O: I subscribe to Darren’s words. IceCube is unique, not only due to the cool detector location but also because we are paving the way to explore the “coolest” objects in the universe—black holes and their surroundings—in an unprecedented way. This is a dream come true, made possible by adapting some of the methods used in particle physics. The IceCube Collaboration works in many ways like a collaboration within particle physics. But compared to other particle physics collaborations, IceCube is small. It is great to be able to recognize most of your collaborators when you meet face to face.
D: I think that IceCube has really surprised many in the particle physics community, in particular with the atmospheric neutrino oscillation, sterile neutrino, and indirect dark matter searches to date. The success of applying the IceCube detector design to create a huge volume detector for particle physics measurements has started to shape the vision for future projects; it is incredibly exciting to see.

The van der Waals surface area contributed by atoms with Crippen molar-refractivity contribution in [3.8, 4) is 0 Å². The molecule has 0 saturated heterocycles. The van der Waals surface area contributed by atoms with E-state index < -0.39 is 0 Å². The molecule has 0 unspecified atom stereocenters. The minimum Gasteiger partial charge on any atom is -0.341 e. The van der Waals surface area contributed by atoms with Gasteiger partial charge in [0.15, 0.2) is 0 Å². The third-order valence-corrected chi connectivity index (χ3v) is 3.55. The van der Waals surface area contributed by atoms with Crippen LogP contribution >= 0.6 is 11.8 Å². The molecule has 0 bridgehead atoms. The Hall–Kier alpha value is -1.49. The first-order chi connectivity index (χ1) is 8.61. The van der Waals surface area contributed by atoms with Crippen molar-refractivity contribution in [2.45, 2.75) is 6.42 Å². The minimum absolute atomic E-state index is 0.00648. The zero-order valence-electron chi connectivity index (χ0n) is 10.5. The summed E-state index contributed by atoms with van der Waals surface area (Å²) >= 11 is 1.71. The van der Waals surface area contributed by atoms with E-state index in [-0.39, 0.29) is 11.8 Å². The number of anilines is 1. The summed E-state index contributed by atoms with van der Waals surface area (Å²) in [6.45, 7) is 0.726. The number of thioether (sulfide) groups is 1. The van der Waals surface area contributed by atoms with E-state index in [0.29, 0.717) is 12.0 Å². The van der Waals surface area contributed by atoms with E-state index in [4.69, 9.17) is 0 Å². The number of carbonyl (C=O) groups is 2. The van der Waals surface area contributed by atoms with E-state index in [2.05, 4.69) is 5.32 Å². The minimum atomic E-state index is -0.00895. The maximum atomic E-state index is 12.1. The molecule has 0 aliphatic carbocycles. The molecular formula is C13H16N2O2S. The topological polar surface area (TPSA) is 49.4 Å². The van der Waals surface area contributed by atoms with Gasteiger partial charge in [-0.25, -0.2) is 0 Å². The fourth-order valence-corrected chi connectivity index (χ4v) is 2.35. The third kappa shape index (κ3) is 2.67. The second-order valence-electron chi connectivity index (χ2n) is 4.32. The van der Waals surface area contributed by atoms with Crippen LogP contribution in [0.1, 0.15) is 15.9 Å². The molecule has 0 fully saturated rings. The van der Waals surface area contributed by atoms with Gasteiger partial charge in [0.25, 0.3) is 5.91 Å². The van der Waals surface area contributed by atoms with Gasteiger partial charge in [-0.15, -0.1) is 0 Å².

Q: Both of you have been in IceCube for many years, leading efforts at different levels. Would you be willing to try to guess what IceCube’s next breakthrough might be?
O: I believe that by honing our understanding of the ice we’ll soon be able to make better use of cascades in many more of our analyses, increasing our sensitivity. In particular, I believe this will help us to discover extended neutrino sources, which would be a big breakthrough.
D: Taus! I think we are going to soon see the low-energy analyses for tau neutrino appearance reach completion. And at high-energy, I think the continued improvements of our analyses will finally uncover the elusive golden signature event. Longer term, I anticipate that the real-time follow-up program will discover the first high-energy neutrinos correlated with astrophysical events.